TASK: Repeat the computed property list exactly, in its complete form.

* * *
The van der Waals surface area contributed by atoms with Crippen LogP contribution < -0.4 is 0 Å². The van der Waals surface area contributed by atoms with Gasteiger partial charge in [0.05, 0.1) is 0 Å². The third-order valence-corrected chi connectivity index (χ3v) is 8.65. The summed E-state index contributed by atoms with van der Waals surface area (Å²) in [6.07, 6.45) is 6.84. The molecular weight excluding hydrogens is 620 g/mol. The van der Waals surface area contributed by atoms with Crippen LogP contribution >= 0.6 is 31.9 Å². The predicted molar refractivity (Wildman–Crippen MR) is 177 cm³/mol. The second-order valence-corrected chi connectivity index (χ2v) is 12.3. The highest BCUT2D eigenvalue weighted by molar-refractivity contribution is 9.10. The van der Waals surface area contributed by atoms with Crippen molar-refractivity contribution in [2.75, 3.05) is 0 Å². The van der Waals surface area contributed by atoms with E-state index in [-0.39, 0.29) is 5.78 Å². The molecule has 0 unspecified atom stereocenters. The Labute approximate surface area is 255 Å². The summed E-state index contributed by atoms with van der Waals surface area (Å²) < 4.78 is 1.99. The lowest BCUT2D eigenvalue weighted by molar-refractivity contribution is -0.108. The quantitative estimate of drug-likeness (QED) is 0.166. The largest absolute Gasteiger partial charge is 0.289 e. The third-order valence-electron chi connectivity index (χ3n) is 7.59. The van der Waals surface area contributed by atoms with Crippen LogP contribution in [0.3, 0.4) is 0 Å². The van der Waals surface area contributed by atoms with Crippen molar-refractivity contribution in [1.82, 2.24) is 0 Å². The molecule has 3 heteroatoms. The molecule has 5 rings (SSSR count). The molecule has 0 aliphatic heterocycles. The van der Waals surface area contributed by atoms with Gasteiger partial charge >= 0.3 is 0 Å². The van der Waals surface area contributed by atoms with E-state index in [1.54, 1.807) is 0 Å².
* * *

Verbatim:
The van der Waals surface area contributed by atoms with Crippen LogP contribution < -0.4 is 0 Å². The van der Waals surface area contributed by atoms with Gasteiger partial charge in [0.05, 0.1) is 0 Å². The third-order valence-corrected chi connectivity index (χ3v) is 8.65. The summed E-state index contributed by atoms with van der Waals surface area (Å²) in [6.07, 6.45) is 6.84. The molecular weight excluding hydrogens is 620 g/mol. The van der Waals surface area contributed by atoms with Crippen LogP contribution >= 0.6 is 31.9 Å². The predicted molar refractivity (Wildman–Crippen MR) is 177 cm³/mol. The second-order valence-corrected chi connectivity index (χ2v) is 12.3. The highest BCUT2D eigenvalue weighted by molar-refractivity contribution is 9.10. The van der Waals surface area contributed by atoms with Crippen molar-refractivity contribution in [2.75, 3.05) is 0 Å². The van der Waals surface area contributed by atoms with E-state index in [-0.39, 0.29) is 5.78 Å². The molecule has 0 unspecified atom stereocenters. The Labute approximate surface area is 255 Å². The summed E-state index contributed by atoms with van der Waals surface area (Å²) < 4.78 is 1.99. The lowest BCUT2D eigenvalue weighted by molar-refractivity contribution is -0.108. The quantitative estimate of drug-likeness (QED) is 0.166. The largest absolute Gasteiger partial charge is 0.289 e. The third-order valence-electron chi connectivity index (χ3n) is 7.59. The van der Waals surface area contributed by atoms with Crippen LogP contribution in [0.3, 0.4) is 0 Å². The van der Waals surface area contributed by atoms with Crippen molar-refractivity contribution in [1.82, 2.24) is 0 Å². The molecule has 3 heteroatoms. The molecule has 5 rings (SSSR count). The molecule has 0 aliphatic heterocycles. The van der Waals surface area contributed by atoms with Gasteiger partial charge >= 0.3 is 0 Å². The van der Waals surface area contributed by atoms with E-state index in [1.54, 1.807) is 0 Å².